If recent weather patterns are any indication, we’re gonna be getting some real snow this winter here in the Berkshires. Despite having our first big snowfall of the season, there’s still time to prepare your yard to avoid damage from animals and the elements, alike.
Settle Snowfall Fears
Your hydrangea blossoms may be the envy of the block, but a heavy snowfall will weigh on those lofty flower heads and take them down quickly. The best defense for all of your favorite flowers and shrubs entails adequate preparation and some light construction. First, prune back blossoms and bushes to keep their cores strong and compact. Then, look to a physical barrier for protection. Covering your plants distributes the snowfall in a balanced, manageable way, so you don’t have to worry about winter weighing your favorite blooms down. And the best part, you can repurpose your recyclables to lend a helping hand! Here are some crafty ideas for garden protection…
- Smaller/ Individual Plants: think plastic jugs, juice or soda bottles with the bottom removed (so as not to restrict airflow). Loosely tethered plastic grocery bags also work well to ward off damage for delicate blooms.
- Medium-Sized Plants: cut or drill holes in the sides of a cardboard box to provide protection while letting in some much-needed oxygen. Just be sure to remove the box after snowfall to allow sunlight to seep in.
- Larger Bushes/ Plants: a plastic storage tub (clear is best, if you can). If the tub is opaque, be sure to remove it as soon as possible so the sun can work its magic!
- Gardens and/or Ground Cover: Drape a tarp, burlap sacks, or dropcloth over large surface areas and hold them in place with pots, boulders or garden stakes.
Ward Off Winter Friends
White-tailed deer are a beautiful sight here in the Berkshires, but their presence can also be problematic when it comes to your yard. Deer get especially hungry during the winter months and their munching can do real damage to plants, bushes, and trees alike. You may already be aware of their penchant for perennials, but some evergreen trees, like arborvitae and white pine, are favored foodstuffs for deer. They will eat small twigs, young bark, and any acorns, berries and buds they can find. Additionally, many young male deer rub their antlers against trees, inflicting significant damage.
So should you send them running for the hills? Not exactly. But you can be proactive in encouraging them to forage elsewhere. Here are three easy DIY-ideas to keep Bambi at bay:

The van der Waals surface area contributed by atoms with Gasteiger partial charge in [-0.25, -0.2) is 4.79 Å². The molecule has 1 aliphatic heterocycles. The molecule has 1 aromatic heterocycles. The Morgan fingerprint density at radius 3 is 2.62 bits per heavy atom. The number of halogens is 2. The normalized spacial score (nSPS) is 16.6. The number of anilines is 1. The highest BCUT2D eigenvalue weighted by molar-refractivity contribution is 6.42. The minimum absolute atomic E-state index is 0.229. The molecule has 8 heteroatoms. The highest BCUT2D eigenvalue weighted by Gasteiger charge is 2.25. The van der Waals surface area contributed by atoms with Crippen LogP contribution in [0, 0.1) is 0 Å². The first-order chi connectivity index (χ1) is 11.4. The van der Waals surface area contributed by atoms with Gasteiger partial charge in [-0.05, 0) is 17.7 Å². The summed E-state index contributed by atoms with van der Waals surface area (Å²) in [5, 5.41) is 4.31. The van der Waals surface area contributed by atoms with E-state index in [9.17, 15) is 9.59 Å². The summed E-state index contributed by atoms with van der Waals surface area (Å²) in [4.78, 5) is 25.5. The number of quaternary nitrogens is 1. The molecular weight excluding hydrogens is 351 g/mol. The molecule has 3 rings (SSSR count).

- Young or Narrow-Trunked Trees: Cut PVC piping, with a circumference several inches larger than the trunk itself, from end to end. Slip the piping around the tree when planting, and remove once it outgrows the collar. Wire or mesh fencing will also do the trick, when wrapped around the trunk.
- Larger Trees: If you have a few prized plants, fencing, although more costly, is a tried-and-true deer deterrent. Building a fence at least 8-10 feet tall is a must to prevent the animals from leaping into your protected area. Cages made from chicken wire or other aesthetically-pleasing materials are equally effective. Remember that whatever you build needs to expand and adapt as your trees grow.
- All Trees and Large Shrubs: Deer have an incredible sense of smell and are easily put off by artificial scents. Hang bars of soap (either nestled in old pantyhose or dangled from a rope) in the branches of your tree. The closer you can get said soap to the height of a deer’s head, the better. Want to save your Irish Spring for the shower? Animals will stay away when you spray a mixture of hot sauce or vinegar and water on branches. No one wants to lick that.
Tips To Keep Your Garden Going
Deer and snow aside, if you’re worried about how your plants will fare in freezing cold, you’re not alone. At Nature Works, we get asked about winter plant health a lot. Our main piece of advice? Insulation is your friend. Many plants will last all winter long if you use the following tricks to keep things cozy:
- Mulch it up. Shredded leaves, mulch, or organic yard matter will protect roots when piled up around the base of your plants (½” away to prevent rotting). 2-4 inches makes for a great layer.
- Wrap in burlap. Covering most plants in burlap will keep them warm, while allowing them to breathe. One exception: roses do not do well when covered, so stick to mulch instead.
- Bring them in. Containers and hanging planters can be easily moved to the safety of a porch or patio. For an even smoother move, try installing wheels on heavier containers for easy adjusting.
No matter how you cut it, keeping your yard working through winter can be a challenge. But, when armed with some simple household tricks and a caring eye, you can do a lot to prevent significant damage. Use your instincts to sense if your plants are in peril (and modify your approach accordingly). And, as always, give us a call if you have any questions. We’re happy to help!
Written by Jordyn Cormier